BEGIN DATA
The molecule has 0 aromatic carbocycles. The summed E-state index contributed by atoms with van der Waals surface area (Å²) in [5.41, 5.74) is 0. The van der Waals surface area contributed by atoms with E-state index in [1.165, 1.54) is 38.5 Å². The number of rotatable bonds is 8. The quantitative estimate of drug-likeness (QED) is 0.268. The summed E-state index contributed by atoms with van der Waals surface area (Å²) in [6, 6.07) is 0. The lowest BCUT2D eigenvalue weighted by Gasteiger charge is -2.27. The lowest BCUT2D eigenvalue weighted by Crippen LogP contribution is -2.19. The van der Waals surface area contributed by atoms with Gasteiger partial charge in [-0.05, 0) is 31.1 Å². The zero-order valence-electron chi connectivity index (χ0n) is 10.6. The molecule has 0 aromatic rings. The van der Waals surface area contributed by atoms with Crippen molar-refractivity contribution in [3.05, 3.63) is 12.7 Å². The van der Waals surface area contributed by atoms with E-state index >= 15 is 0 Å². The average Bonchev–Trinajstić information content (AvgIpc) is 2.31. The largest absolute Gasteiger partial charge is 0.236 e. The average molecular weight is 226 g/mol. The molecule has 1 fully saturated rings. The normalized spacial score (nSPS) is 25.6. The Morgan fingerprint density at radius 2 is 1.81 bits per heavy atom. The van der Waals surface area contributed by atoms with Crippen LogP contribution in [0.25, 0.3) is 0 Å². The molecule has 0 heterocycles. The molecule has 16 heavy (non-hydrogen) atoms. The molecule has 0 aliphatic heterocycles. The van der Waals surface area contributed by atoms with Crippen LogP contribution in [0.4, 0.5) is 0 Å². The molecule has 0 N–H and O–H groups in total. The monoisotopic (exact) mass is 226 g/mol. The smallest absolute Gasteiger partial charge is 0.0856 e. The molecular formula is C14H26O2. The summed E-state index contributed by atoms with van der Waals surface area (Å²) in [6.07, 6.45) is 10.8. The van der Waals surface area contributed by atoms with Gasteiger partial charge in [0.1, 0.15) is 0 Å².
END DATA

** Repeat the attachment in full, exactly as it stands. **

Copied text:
The molecule has 0 aromatic carbocycles. The summed E-state index contributed by atoms with van der Waals surface area (Å²) in [5.41, 5.74) is 0. The van der Waals surface area contributed by atoms with E-state index in [1.165, 1.54) is 38.5 Å². The number of rotatable bonds is 8. The quantitative estimate of drug-likeness (QED) is 0.268. The summed E-state index contributed by atoms with van der Waals surface area (Å²) in [6, 6.07) is 0. The lowest BCUT2D eigenvalue weighted by Gasteiger charge is -2.27. The lowest BCUT2D eigenvalue weighted by Crippen LogP contribution is -2.19. The van der Waals surface area contributed by atoms with Gasteiger partial charge in [-0.05, 0) is 31.1 Å². The zero-order valence-electron chi connectivity index (χ0n) is 10.6. The molecule has 0 aromatic rings. The van der Waals surface area contributed by atoms with Crippen molar-refractivity contribution in [3.05, 3.63) is 12.7 Å². The van der Waals surface area contributed by atoms with E-state index >= 15 is 0 Å². The average Bonchev–Trinajstić information content (AvgIpc) is 2.31. The largest absolute Gasteiger partial charge is 0.236 e. The average molecular weight is 226 g/mol. The molecule has 1 fully saturated rings. The normalized spacial score (nSPS) is 25.6. The Morgan fingerprint density at radius 2 is 1.81 bits per heavy atom. The van der Waals surface area contributed by atoms with Crippen LogP contribution in [0.25, 0.3) is 0 Å². The molecule has 0 heterocycles. The molecule has 16 heavy (non-hydrogen) atoms. The molecule has 0 aliphatic heterocycles. The van der Waals surface area contributed by atoms with Crippen LogP contribution in [0.4, 0.5) is 0 Å². The molecule has 0 N–H and O–H groups in total. The monoisotopic (exact) mass is 226 g/mol. The smallest absolute Gasteiger partial charge is 0.0856 e. The molecular formula is C14H26O2. The summed E-state index contributed by atoms with van der Waals surface area (Å²) in [6.07, 6.45) is 10.8. The van der Waals surface area contributed by atoms with Gasteiger partial charge in [0.1, 0.15) is 0 Å².